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Ready? Set? Go slowly!

As the announcer began the race with the unusual addition, 12 bicyclists began to ride. A few small children missed the point of the race and peddled across as fast as they could, but most of the cyclists were peddling slowly, carefully balancing on their bikes.

More than 50 seconds later the last bike crossed the finish line, about 10 meters from the start, and won the race.

The race was one of many activities at the fifth annual Car Free Festival, which was promoting Car Free Day, which is today.

The event, organized by the Corvallis Sustainability Coalition, had about 20 booths and vendors, including bicycling groups, health care advocates, clean energy supporters, and health care advocates.

Annette Mills, of the Corvallis Sustainability Coalition, said the event had about 500 participants.

“We need to be using fewer fossil fuels,” she said.

Mills said that people don’t have to be car free everyday, but the coalition hopes that the day will convince people to find ways to get around without driving. She added that Corvallis has a strong bus system and a great infrastructure for biking.

“We have Car Free Day to get people to explore their options,” she said.

Mills said that by having the festival on Sunday afternoons they are able to draw in young families, a major group they target.

“We had a lot of young families (today),” she said.

Scott Carroll, of Corvallis mountain bike advocacy group Team Dirt, ran bike skills obstacle course at the event for kids.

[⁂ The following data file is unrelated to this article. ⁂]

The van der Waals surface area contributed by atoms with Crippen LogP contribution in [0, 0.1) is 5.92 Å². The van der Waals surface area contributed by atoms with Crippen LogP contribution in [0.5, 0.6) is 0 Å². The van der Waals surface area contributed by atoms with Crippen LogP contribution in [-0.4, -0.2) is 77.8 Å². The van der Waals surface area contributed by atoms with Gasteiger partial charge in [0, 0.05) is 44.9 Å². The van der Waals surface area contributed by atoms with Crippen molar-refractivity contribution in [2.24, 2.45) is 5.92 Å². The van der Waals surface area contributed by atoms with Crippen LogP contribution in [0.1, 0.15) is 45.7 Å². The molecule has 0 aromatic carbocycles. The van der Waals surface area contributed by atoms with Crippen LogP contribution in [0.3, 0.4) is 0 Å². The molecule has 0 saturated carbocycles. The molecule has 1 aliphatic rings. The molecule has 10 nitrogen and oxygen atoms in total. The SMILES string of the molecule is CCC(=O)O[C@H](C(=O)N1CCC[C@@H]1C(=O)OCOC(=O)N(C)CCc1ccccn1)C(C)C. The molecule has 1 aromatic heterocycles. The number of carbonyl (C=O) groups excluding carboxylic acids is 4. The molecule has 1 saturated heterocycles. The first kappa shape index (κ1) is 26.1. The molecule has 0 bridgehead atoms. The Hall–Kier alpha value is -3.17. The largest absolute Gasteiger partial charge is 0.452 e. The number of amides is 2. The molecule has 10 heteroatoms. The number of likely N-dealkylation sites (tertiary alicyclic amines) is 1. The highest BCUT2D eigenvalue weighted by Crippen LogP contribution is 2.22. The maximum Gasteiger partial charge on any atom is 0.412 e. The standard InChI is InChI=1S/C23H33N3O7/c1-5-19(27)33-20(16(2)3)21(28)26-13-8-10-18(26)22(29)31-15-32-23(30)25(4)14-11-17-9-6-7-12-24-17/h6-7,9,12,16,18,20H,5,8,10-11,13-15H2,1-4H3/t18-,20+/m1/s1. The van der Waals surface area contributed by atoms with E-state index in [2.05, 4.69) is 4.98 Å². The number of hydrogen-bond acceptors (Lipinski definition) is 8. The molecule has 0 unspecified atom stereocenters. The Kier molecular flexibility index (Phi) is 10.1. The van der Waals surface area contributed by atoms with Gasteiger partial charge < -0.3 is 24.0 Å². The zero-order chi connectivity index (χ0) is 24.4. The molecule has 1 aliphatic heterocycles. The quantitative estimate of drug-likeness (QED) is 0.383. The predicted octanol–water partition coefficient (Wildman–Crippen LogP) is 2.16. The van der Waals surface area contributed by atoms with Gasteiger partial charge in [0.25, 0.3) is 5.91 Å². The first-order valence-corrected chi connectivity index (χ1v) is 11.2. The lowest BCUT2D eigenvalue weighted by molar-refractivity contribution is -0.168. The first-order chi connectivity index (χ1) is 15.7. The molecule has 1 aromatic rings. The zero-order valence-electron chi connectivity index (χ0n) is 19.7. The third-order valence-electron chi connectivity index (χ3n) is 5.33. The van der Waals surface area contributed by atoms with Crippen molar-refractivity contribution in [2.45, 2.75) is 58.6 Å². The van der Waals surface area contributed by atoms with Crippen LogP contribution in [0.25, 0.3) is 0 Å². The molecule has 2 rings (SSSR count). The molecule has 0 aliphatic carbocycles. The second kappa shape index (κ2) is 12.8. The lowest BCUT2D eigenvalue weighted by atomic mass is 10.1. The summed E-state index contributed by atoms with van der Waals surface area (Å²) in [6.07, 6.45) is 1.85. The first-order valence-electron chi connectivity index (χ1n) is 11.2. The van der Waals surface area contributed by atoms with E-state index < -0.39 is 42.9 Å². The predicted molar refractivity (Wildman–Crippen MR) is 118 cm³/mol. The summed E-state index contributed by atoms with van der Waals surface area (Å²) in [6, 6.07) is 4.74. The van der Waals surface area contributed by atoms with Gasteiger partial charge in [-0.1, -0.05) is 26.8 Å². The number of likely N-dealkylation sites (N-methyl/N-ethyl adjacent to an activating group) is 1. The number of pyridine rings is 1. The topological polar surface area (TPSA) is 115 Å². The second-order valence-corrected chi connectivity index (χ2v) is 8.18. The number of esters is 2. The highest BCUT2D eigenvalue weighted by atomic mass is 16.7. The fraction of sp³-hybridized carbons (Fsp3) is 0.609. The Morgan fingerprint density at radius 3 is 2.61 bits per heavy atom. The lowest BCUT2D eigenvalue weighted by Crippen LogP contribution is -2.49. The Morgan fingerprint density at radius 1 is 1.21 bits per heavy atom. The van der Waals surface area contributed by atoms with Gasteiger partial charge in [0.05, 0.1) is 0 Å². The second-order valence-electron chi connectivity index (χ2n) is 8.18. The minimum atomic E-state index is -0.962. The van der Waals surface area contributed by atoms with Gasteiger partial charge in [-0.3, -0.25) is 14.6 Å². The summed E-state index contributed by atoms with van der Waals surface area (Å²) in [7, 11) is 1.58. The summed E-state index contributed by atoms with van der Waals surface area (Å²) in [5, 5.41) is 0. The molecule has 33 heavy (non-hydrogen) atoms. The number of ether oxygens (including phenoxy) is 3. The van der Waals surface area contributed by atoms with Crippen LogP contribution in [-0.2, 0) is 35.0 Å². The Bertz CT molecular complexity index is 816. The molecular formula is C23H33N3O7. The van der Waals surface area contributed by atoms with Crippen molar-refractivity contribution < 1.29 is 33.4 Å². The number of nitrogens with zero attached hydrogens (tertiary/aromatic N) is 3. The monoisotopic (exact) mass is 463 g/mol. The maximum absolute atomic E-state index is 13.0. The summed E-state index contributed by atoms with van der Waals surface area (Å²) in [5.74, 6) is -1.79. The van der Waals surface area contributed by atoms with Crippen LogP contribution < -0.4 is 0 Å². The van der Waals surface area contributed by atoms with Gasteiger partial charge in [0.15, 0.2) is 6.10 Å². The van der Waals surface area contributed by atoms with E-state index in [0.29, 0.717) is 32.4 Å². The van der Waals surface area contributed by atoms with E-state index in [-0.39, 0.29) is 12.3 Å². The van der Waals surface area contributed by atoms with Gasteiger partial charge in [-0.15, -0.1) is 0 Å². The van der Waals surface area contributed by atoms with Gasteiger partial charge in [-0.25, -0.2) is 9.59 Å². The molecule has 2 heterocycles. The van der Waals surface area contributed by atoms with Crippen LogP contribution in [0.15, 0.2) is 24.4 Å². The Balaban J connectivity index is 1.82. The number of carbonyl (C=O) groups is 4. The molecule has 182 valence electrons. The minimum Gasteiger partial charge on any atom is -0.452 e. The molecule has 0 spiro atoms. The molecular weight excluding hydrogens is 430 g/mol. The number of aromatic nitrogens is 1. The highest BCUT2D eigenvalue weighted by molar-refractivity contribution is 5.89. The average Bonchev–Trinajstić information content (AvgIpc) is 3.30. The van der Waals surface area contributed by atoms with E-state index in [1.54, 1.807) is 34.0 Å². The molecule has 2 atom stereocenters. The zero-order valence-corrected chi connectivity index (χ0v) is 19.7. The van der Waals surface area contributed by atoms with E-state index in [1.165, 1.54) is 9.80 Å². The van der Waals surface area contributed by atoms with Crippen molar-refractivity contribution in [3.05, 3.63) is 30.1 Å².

Carroll said participating in the event was a way to promote bicycling among youth, which he values as a way to address childhood obesity and lack of activity.

“We want to support the whole cycling scene,” he said.

Carroll said that he often bikes to work, but occasionally struggles with riding because he has to get his kids to school, or when he is late.

However, he said that this year, he is making a renewed commitment to bike commuting so he is a better example for his kids.

The organizers of the event hope that people will find alternative transport today, and have eight sites around Corvallis where they are offering support to car-free commuters between 7 and 9 a.m. The “neighborhood check points” will have food drinks, prizes and bike safety checks.

The checkpoints are: First Alternative Co-op South, at 1007 S.E. Third St. at Chapman Place; the Skate Park at Second Street and “B” Avenue, under the highway bypass; Western View Center at 35th Street near Southwest Philomath Boulevard; First Alternative Co-op North, 2855 N.W. Grant Ave. at 29th Street; Corvallis High School, 1400 N.W. Buchanan Ave., on the 11th Street side; Northwest Hills Community Church, at 3300 N.W. Walnut Blvd.; Crossroads Christian Fellowship, at 2555 N.W. Highland Drive; and Cheldelin Middle School at 987 N.E. Conifer Blvd.

For more information, visit www.sustainablecorvallis.org or call 541-230-1237.

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Anthony Rimel covers K-12 education. He can be reached at 541-758-9526 or anthony.rimel@lee.net.

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Education